WORLD 'Anglo-Saxons' hindered vaccine exports: Macron


'Anglo-Saxons' hindered vaccine exports: Macron

21:15, May 09, 2021

French President Emmanuel Macron attends a press conference at the end of an Informal Meeting of EU Heads of State and Government held at Palacio de Cristal in Porto, Portugal on May 8, 2021. [Photo/Agencies]

French president Emmanuel Macron expressed his reservations about the White House proposal to waive the intellectual property rights for COVID-19 vaccines, and he also criticized the lack of exports coming from the US and UK, The Guardian and Financial Times reported Saturday.

"The Anglo-Saxons block many of these ingredients and vaccines..." he said, after arriving at an EU summit in Portugal. "Today, 100 percent of the vaccines produced in the United States are for the American market."

Macron stated the controversy over property rights sparked by the US was a sideshow in comparison with current obstacles to the export of vaccines and the voluntary plans to share doses with poorer international countries, according to Financial Times.

"What is the current issue?" he asked. "It is not really about intellectual property. Can you give intellectual property to laboratories that do not know how to produce and will not produce tomorrow? The main issue for solidarity is the distribution of doses."

The Guardian said neither the UK or the US has a formal export ban, but Washington has deployed the Defense Production Act to force manufacturers to fulfil domestic contracts ahead of other orders, while the British government's contract with AstraZeneca also prioritizes UK requirements.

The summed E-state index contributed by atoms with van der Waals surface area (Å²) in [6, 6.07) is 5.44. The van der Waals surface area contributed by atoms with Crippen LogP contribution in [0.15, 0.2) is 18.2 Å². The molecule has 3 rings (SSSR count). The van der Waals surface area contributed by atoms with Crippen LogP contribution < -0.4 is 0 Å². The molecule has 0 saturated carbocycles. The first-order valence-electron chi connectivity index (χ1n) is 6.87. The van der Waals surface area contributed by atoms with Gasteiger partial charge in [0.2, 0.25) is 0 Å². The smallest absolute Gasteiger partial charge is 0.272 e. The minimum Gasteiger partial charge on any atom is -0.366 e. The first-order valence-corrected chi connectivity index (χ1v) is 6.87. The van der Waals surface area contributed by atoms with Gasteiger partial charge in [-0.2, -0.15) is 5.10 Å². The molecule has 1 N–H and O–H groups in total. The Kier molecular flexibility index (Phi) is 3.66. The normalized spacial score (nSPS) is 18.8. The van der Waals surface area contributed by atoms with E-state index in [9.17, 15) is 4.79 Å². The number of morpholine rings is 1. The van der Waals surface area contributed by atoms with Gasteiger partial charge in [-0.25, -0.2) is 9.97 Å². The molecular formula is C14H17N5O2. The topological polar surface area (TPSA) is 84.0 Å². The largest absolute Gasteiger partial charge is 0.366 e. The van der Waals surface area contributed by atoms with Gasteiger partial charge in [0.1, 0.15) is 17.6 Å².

A waiver on vaccine patents would allow pharmaceutical companies to make copycat vaccines without fear of legal action by manufacturers, such as Pfizer and AstraZeneca.

European Commission President Ursula von der Leyen said in the short and medium term the IP waiver will not solve the problem.

"We invite all those who engage in the debate of waivers of IP rights also to join us to commit to export a large share of vaccines being produced in that region," she added.

The German chancellor, Angela Merkel, had already rejected the US idea, warning that "production capacities and high-quality standards, not the patents" is the problem facing the world and that a "waiver" would have "serious implications", The Guardian reported.

"The protection of intellectual property is a source of innovation and it must remain so in the future," she had said on Thursday.

Given that EU-based manufacturers have exported 200 million of doses while the White House has put a block on vaccines leaving its shores, there is growing frustration in Europe that the US is seeking to take the high ground.

In the meantime, China has already shipped out about 240 million doses, more than all other nations combined, and has committed to providing another 500 million, according to Airfinity, a science information and analytics company, Bloomberg reported.

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